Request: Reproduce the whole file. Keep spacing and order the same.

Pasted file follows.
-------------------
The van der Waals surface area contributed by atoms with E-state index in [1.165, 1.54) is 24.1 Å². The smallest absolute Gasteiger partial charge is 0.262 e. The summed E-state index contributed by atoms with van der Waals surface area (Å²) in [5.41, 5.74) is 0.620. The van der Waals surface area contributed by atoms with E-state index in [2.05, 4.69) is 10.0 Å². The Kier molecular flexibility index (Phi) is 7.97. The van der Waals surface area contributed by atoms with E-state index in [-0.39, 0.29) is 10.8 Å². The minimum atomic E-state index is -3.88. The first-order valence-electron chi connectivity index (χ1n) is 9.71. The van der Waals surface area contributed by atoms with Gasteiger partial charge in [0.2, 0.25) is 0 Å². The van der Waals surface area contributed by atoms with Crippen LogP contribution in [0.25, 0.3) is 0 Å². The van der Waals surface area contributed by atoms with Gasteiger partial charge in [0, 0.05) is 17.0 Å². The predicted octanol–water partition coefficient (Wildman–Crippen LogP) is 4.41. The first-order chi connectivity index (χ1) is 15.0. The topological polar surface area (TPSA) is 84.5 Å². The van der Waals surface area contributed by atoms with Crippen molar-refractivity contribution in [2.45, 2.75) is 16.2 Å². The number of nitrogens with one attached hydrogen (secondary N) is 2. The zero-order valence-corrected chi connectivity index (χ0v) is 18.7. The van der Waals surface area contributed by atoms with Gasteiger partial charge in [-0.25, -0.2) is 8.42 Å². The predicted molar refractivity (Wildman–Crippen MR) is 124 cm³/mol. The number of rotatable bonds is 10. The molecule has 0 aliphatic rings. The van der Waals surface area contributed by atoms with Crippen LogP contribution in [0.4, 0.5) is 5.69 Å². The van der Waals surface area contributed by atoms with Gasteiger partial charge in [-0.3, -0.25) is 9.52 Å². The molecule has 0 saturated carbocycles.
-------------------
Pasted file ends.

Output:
The van der Waals surface area contributed by atoms with E-state index in [1.165, 1.54) is 24.1 Å². The smallest absolute Gasteiger partial charge is 0.262 e. The summed E-state index contributed by atoms with van der Waals surface area (Å²) in [5.41, 5.74) is 0.620. The van der Waals surface area contributed by atoms with E-state index in [2.05, 4.69) is 10.0 Å². The Kier molecular flexibility index (Phi) is 7.97. The van der Waals surface area contributed by atoms with E-state index in [-0.39, 0.29) is 10.8 Å². The minimum atomic E-state index is -3.88. The first-order valence-electron chi connectivity index (χ1n) is 9.71. The van der Waals surface area contributed by atoms with Gasteiger partial charge in [0.2, 0.25) is 0 Å². The van der Waals surface area contributed by atoms with Crippen LogP contribution in [0.25, 0.3) is 0 Å². The van der Waals surface area contributed by atoms with Gasteiger partial charge in [0, 0.05) is 17.0 Å². The predicted octanol–water partition coefficient (Wildman–Crippen LogP) is 4.41. The first-order chi connectivity index (χ1) is 15.0. The topological polar surface area (TPSA) is 84.5 Å². The van der Waals surface area contributed by atoms with Crippen molar-refractivity contribution in [2.45, 2.75) is 16.2 Å². The number of nitrogens with one attached hydrogen (secondary N) is 2. The zero-order valence-corrected chi connectivity index (χ0v) is 18.7. The van der Waals surface area contributed by atoms with Gasteiger partial charge in [-0.25, -0.2) is 8.42 Å². The predicted molar refractivity (Wildman–Crippen MR) is 124 cm³/mol. The number of rotatable bonds is 10. The molecule has 0 aliphatic rings. The van der Waals surface area contributed by atoms with Crippen LogP contribution in [0.4, 0.5) is 5.69 Å². The van der Waals surface area contributed by atoms with Gasteiger partial charge in [-0.3, -0.25) is 9.52 Å². The molecule has 0 saturated carbocycles.